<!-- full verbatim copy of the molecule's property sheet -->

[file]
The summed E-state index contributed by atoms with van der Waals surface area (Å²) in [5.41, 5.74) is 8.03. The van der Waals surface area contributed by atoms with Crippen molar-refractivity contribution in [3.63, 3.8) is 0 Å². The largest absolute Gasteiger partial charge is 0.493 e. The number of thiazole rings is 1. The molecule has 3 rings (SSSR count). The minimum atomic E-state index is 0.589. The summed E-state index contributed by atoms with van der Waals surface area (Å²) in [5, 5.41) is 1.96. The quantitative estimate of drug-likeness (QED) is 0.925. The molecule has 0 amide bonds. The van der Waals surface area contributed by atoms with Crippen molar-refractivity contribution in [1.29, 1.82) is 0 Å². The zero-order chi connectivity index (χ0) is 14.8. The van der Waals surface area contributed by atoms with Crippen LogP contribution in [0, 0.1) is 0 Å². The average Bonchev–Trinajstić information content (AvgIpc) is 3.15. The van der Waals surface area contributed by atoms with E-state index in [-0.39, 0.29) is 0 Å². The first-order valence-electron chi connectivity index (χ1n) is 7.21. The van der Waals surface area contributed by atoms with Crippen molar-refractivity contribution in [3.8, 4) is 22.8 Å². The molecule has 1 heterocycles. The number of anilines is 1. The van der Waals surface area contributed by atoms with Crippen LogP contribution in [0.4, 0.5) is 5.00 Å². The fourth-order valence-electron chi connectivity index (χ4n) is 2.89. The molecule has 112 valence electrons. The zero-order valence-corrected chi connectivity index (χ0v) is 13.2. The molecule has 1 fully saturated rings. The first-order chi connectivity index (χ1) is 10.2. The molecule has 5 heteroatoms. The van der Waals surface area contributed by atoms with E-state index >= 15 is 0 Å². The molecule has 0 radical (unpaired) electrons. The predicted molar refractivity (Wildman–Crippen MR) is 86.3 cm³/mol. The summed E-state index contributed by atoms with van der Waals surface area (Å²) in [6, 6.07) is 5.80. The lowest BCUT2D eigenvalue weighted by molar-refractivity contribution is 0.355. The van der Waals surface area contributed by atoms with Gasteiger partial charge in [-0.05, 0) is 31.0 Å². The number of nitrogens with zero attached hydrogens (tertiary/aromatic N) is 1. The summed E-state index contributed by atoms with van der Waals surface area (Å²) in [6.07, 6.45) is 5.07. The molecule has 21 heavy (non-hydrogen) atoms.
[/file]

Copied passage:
The summed E-state index contributed by atoms with van der Waals surface area (Å²) in [5.41, 5.74) is 8.03. The van der Waals surface area contributed by atoms with Crippen molar-refractivity contribution in [3.63, 3.8) is 0 Å². The largest absolute Gasteiger partial charge is 0.493 e. The number of thiazole rings is 1. The molecule has 3 rings (SSSR count). The minimum atomic E-state index is 0.589. The summed E-state index contributed by atoms with van der Waals surface area (Å²) in [5, 5.41) is 1.96. The quantitative estimate of drug-likeness (QED) is 0.925. The molecule has 0 amide bonds. The van der Waals surface area contributed by atoms with Crippen molar-refractivity contribution in [1.29, 1.82) is 0 Å². The zero-order chi connectivity index (χ0) is 14.8. The van der Waals surface area contributed by atoms with Crippen LogP contribution in [0, 0.1) is 0 Å². The average Bonchev–Trinajstić information content (AvgIpc) is 3.15. The van der Waals surface area contributed by atoms with E-state index in [-0.39, 0.29) is 0 Å². The first-order valence-electron chi connectivity index (χ1n) is 7.21. The van der Waals surface area contributed by atoms with Crippen molar-refractivity contribution in [3.8, 4) is 22.8 Å². The molecule has 1 heterocycles. The number of anilines is 1. The van der Waals surface area contributed by atoms with Crippen LogP contribution in [0.4, 0.5) is 5.00 Å². The fourth-order valence-electron chi connectivity index (χ4n) is 2.89. The molecule has 112 valence electrons. The zero-order valence-corrected chi connectivity index (χ0v) is 13.2. The molecule has 1 fully saturated rings. The first-order chi connectivity index (χ1) is 10.2. The molecule has 5 heteroatoms. The van der Waals surface area contributed by atoms with E-state index >= 15 is 0 Å². The molecule has 0 radical (unpaired) electrons. The predicted molar refractivity (Wildman–Crippen MR) is 86.3 cm³/mol. The summed E-state index contributed by atoms with van der Waals surface area (Å²) in [6, 6.07) is 5.80. The lowest BCUT2D eigenvalue weighted by molar-refractivity contribution is 0.355. The van der Waals surface area contributed by atoms with Gasteiger partial charge in [-0.05, 0) is 31.0 Å². The number of nitrogens with zero attached hydrogens (tertiary/aromatic N) is 1. The summed E-state index contributed by atoms with van der Waals surface area (Å²) in [6.07, 6.45) is 5.07. The molecule has 21 heavy (non-hydrogen) atoms.